Pathogenic variants for the HPS genes include missense, splicing, and various loss-of-function variants; the variant types for HPS1 in one study are distributed as follows: 1% start‐loss, 26% frameshift, 20% missense, 14.5% nonsense, 24% insertions and/or deletions, and 14.5% splice site variants (Huizing et al. 2020. PubMed ID: 31898847). Variant types are distributed roughly similarly among the other HPS genes with the most notable difference being HPS4 in which 47% of the variants are nonsense variants (Huizing et al. 2020. PubMed ID: 31898847).  With the exception of the 3.9kb deletion in the HPS3 gene that is common among Puerto Ricans, large deletions and duplications are not common among the HPS genes. De novo variants are also rare for the HPS genes (Huizing et al. 2020. PubMed ID: 31898847). Mouse models suggest loss of HPS proteins is tolerated for viability (see for example Feng et al. 1997. PubMed ID: 9158155; Kantheti et al. 1998. PubMed ID: 9697856). 

See individual gene summaries for more information about molecular biology of gene products and spectra of pathogenic variants.

Clinical Sensitivity - Sequencing with CNV PGxome

The clinical sensitivity of testing for HPS is unknown, however testing large cohorts with clinical features of HPS has identified previously undiagnosed patients. For example, in a cohort of 990 patients with albinism, a screen of 19 known albinism genes revealed a genetic diagnosis in ~72% of patients; HPS was confirmed in 49 of the patients (Lasseaux et al. 2018. PubMed ID: 29345414). In another cohort of Arab patients with albinism, likely pathogenic variants in HPS genes were identified in 8 of 21 patients (Khan et al. 2016. PubMed ID: 26785811). Another study of 159 patients with bleeding and platelet disorders not necessarily associated with albinism, identified 6 patients with HPS suggesting that HPS may be underdiagnosed in patients with mild phenotypes (Simeoni et al. 2016. PubMed ID: 27084890).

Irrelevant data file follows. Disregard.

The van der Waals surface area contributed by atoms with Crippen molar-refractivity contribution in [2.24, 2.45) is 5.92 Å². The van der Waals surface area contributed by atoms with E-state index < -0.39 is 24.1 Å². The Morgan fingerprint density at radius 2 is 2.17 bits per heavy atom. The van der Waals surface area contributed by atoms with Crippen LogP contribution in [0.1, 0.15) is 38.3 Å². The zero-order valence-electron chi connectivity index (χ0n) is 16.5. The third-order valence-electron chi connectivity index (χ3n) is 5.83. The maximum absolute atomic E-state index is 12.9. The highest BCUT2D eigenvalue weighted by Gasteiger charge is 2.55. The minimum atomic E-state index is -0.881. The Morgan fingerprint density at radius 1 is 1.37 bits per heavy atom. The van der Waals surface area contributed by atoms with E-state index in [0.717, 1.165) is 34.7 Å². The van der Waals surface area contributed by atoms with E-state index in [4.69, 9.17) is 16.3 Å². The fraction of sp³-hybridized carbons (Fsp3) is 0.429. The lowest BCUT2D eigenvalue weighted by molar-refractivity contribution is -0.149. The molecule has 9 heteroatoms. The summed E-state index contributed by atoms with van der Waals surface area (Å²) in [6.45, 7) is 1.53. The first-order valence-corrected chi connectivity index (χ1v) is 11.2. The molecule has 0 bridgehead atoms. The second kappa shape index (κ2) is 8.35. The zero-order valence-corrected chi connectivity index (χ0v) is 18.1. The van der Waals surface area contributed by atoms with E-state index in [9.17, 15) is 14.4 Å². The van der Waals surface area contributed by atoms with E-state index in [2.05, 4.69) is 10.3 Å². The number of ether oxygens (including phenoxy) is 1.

Testing Strategy

This test is performed using Next-Gen sequencing with additional Sanger sequencing as necessary.

This panel provides 100% coverage of all coding exons of the genes plus 10 bases of flanking noncoding DNA in all available transcripts along with other non-coding regions in which pathogenic variants have been identified at PreventionGenetics or reported elsewhere. We define coverage as ≥20X NGS reads or Sanger sequencing. PGnome panels typically provide slightly increased coverage over the PGxome equivalent. PGnome sequencing panels have the added benefit of additional analysis and reporting of deep intronic regions (where applicable).

Dependent on the sequencing backbone selected for this testing, discounted reflex testing to any other similar backbone-based test is available (i.e., PGxome panel to whole PGxome; PGnome panel to whole PGnome).

Indications for Test

Candidates are patients with symptoms or family history of HPS, CHS, or other skin / hair / eye pigmentation disorders, patients with any level of bleeding diathesis, and patients with morphologically abnormal granulocytes or platelets.